117 lives lost from Nigerian plane crash
The contemporraneous passing of Nigeria's first lady, Stella Obasanjo, and the perishing of the 117 people on board the Boeing 737 flying under Nigeria's privately-owned Bellview respectively, has brought into sharp relief how indiscriminate death is.
Whether you are the wife of the highest official in the land, or bank officials from Ghana's National Investment Bank attending a seminar in Abuja, or a German or Briton, or even the second top official in the regional grouping of ECOWAS, when your time is up, it's up.
That might sound crude and uncalled for at this very sober time, but what can explain the fact that the highest ECOWAS official (Executive Secretary), Mohammed Ibn Chambas, credited for bringing resolution to a number of crises in the ECOWAS region, is reputed to have MISSED this particular plane?
Reminisces of people who called in sick on that fateful September 11, 2001 comes to mind.
I spoke to my very good friend today who was equally shocked. She suggested that maybe God should just tell us when we are born that you have x number of years on this earth to perform x, y, z. After that time, he will come to take us back.
My question, though, is at what point does He tell us this? And who is to say that we do not forget what He has told us?
Plus, what do you do about such plane crashes where people completely perish like that,where, according to the report on The Star Online.com,
A wig, human intestines, clothes, foam seats and a hand were visible wedged in the sodden earth."
And what about this?
A cheque for 948,000 naira ($7,300) from the evangelical Deeper Life church was one of a number of personal papers found in the smouldering wreckage
How do you explain the fact that the person to whom the cheque was destined will NEVER see that money.
The questions go on and on. But what remains is that we will have to thank God for small mercies, and one of that is that the instantaneous death meant that there was no suffering.
Regrettably, suffering for the families of those who perished will remain for some time to come.
May they ALL rest in peace.
Incidentally, I was rather distraught in June this year when, at the airport, waiting to board the plane for Bamako, Mali for a work-related project, we were informed through the tannoy that due to a crash at the airport in Nigeria, the plane had been cancelled.
It wasn't my time to go.
Speculation was rife in the media last week that ECOBANK is moving towards establishing a regional airline.
Imagine the European Union with its OWN airline, something like EUROAIR? Feasible? Why not? That is if Lufthansa, Alitalia, and BA had anything to say about that?
In the region, they are contemplating ECOAIR. ANd this is no lame idea. A serious amount of capital has been disbursed by no less than ECOBANK, as the private sector arm of the regional grouping ECOWAS, and other ECOWAS-related institutions towards the realisation of something that had been mooted in 1999/2000.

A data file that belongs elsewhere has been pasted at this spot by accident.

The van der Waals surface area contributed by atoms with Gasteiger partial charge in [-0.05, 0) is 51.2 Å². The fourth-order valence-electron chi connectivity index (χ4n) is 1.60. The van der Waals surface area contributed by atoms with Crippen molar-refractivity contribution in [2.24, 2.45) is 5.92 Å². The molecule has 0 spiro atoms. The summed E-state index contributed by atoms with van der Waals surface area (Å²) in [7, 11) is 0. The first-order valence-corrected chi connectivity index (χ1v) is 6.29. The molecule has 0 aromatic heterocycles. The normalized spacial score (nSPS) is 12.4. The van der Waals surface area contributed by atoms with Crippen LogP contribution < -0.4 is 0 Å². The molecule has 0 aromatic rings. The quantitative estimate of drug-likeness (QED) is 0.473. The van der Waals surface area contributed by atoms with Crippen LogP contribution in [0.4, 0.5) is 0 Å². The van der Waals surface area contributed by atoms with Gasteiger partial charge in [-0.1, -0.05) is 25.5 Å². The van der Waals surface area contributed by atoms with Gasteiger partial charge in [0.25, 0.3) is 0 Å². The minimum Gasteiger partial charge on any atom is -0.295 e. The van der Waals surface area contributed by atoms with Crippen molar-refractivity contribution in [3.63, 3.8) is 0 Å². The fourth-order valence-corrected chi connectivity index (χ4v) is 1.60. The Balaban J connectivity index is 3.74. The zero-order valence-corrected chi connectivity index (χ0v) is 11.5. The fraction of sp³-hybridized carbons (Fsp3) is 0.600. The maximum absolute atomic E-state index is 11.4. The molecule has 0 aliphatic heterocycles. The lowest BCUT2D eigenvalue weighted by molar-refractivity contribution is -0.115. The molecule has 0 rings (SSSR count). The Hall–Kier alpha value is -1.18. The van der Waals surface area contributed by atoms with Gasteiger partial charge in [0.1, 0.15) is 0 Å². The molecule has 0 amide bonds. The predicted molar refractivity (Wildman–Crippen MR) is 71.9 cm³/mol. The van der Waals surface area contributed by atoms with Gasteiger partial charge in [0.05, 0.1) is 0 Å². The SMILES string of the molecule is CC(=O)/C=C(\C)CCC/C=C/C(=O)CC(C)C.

This will not necessarily mean that other operators cannot operate in the region, but it will definitely create the competition that is so needed in this region of circa sixteen countries.
ECOBANK moves towards establishing a regional airline
A regional airline to give the needed impetus to free and easy movement of people and trade development across West Africa, a key protocol of the Economic Community of West Africa States (ECOWAS), is soon to be established.
The Board of Directors of the airline's promotion company has already tasked a four-member steering committee it has put in place to identify an international strategic partner as well as private investors for the project's development by the middle of next month.
Mr Gervais K. Djondo, Chairman of the ECOBANK Group, the principal sponsor, made this disclosure when he led a delegation of the committee to pay a courtesy call on President John Agyekum Kufuor at the Castle, Osu on Monday.
from: ECOBANK moves towards establishing a regional airline
SOBERING STATS for the day
22 October: A Bellview airlines Boeing 737 carrying 117 people on board crashes soon after take-off from the Nigerian city of Lagos,
killing everyone on board.
5 September: A Mandala Airlines plane with 112 passengers and five crew on board crashes after take-off in the Indonesian city of Medan, killing almost all on board and dozens on the ground.
23 August: A Tans airline Boeing 737-200 crashes on an internal flight in Peru, near the city of Pucallpa, with at least 40 people reported dead.
16 August: A Colombian plane operated by West Caribbean Airways crashes in a remote region of Venezuela, killing all 160 people on board. The airliner, heading from Panama to Martinique, was packed with residents of the Caribbean island.
14 August: A Helios Airways flight from Cyprus to Prague with 121 people on board crashes north of the Greek capital Athens, apparently after a drop in cabin pressure.
16 July: An Equatair plane crashes soon after take-off from Equatorial Guinea's island capital, Malabo, west of the mainland, killing all 60 people on board.
3 February: The wreckage of Kam Air Boeing 737 flight is located in high mountains near the Afghan capital Kabul, two days after the plane vanished from radar screens in heavy snowstorms. All 104 people on board are feared dead.